Head trauma in young children
As many California parents may know, head injury in the pediatric population may be associated with car crashes, falls and other accidents. The type of head injury relates to the intensity of trauma.
When a child with a head injury goes to the doctor, he or she should be examined for lacerations, swelling or bruises of the cranium. Scalp wounds often bleed profusely and might indicate additional issues such as a fracture. Because of the pediatric patient’s size, scalp wounds are capable of inducing hypotension and leading to shock.
Skull fractures in children are generally linear and are easy to see in an X-ray. When a child suffers a blow to the posterior skull, a basilar fracture may result. Such fractures show multiple symptoms including seizures, loss of consciousness and confusion. The child may exhibit nausea and vomiting. Battle’s sign, a bruised area behind the ear, may be present along with darkening around the eyes. Cerebrospinal fluid may be seen draining from the ears and nose. All of these symptoms are diagnostic of a cranial fracture and usually involve brain trauma.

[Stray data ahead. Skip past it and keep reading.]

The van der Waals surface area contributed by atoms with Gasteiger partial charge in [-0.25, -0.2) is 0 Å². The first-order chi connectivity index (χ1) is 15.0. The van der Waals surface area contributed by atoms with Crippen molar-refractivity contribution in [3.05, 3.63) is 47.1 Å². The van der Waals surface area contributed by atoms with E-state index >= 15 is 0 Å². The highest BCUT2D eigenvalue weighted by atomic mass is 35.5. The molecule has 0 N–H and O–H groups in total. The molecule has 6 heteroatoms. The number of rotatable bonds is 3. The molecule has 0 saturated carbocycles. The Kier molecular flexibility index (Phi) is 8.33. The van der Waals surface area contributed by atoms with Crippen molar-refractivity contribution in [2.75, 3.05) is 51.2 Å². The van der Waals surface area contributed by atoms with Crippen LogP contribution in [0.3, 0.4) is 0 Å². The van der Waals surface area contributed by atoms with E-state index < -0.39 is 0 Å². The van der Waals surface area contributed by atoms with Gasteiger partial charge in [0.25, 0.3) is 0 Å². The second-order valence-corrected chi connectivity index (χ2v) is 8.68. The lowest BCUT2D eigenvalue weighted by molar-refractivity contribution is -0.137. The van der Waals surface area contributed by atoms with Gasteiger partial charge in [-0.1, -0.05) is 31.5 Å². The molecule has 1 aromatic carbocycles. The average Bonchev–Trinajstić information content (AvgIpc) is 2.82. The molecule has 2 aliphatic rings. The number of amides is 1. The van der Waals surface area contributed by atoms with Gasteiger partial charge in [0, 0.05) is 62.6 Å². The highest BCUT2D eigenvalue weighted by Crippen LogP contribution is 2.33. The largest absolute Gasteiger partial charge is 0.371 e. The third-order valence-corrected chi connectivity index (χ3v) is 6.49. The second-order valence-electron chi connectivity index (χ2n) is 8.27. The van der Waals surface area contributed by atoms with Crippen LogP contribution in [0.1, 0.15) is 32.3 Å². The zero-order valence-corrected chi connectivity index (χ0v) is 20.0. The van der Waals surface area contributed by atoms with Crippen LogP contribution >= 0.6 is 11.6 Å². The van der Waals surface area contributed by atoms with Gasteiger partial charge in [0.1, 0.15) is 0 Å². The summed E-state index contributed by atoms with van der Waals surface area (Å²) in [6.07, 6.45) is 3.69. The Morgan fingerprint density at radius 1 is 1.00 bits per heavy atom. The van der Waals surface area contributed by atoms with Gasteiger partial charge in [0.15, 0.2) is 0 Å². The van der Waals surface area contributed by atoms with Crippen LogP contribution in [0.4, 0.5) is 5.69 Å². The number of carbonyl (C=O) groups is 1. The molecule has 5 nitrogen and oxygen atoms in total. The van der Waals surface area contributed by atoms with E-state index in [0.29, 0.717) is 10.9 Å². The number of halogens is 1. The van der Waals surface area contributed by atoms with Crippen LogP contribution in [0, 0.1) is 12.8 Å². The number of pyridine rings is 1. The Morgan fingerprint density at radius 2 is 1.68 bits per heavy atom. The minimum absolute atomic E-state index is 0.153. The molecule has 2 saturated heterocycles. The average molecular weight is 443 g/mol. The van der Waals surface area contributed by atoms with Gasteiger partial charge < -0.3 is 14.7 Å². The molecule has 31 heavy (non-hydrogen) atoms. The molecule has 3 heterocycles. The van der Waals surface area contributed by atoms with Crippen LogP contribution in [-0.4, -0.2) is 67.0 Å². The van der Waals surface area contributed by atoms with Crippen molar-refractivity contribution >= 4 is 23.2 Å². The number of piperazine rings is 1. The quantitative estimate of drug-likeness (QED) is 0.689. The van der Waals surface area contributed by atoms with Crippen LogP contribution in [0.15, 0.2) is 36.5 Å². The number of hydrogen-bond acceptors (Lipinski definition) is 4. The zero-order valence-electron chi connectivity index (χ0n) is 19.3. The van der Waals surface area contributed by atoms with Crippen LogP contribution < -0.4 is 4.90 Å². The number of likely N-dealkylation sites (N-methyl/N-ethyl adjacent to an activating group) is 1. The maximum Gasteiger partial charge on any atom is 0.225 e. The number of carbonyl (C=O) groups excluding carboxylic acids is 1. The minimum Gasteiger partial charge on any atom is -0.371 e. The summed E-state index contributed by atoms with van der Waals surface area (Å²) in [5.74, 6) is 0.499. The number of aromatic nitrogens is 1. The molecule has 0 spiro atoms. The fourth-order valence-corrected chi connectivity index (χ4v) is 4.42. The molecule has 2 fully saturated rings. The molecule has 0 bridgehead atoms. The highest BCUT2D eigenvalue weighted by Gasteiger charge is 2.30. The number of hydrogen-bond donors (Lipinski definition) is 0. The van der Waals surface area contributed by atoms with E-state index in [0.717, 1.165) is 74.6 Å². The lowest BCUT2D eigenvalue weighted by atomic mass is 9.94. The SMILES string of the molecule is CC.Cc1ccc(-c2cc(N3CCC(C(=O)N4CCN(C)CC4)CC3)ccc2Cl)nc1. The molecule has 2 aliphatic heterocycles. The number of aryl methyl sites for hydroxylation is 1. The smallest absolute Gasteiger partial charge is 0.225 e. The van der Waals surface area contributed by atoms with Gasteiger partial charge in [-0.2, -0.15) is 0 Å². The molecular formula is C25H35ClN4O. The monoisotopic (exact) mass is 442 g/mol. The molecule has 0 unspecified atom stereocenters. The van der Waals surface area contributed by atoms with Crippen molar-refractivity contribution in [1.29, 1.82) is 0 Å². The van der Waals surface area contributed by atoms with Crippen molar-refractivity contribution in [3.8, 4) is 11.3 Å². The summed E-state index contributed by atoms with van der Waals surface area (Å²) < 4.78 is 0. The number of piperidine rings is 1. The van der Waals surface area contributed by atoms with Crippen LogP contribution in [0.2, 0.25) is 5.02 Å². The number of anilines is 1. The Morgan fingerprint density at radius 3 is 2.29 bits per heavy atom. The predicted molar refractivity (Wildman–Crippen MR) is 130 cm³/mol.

Concussions are usually diagnosed some time after the trauma. On occasion, younger children might have seizures and other symptoms. The presentation of symptoms may be delayed in younger patients.
When a child suffers head trauma such as might happen from an amusement park injury, it is common for some symptoms to have a certain latency period before they are seen. Since head trauma might lead to serious problems that interfere with the patient’s mental capacity, speaking with an attorney after the accident may be beneficial.
The attorneys may review the circumstances of the accident and determine if it was the result of negligence. The attorney may help the parents file a personal injury suit, if need be, to cover financial loss due to hospital bills and medical care.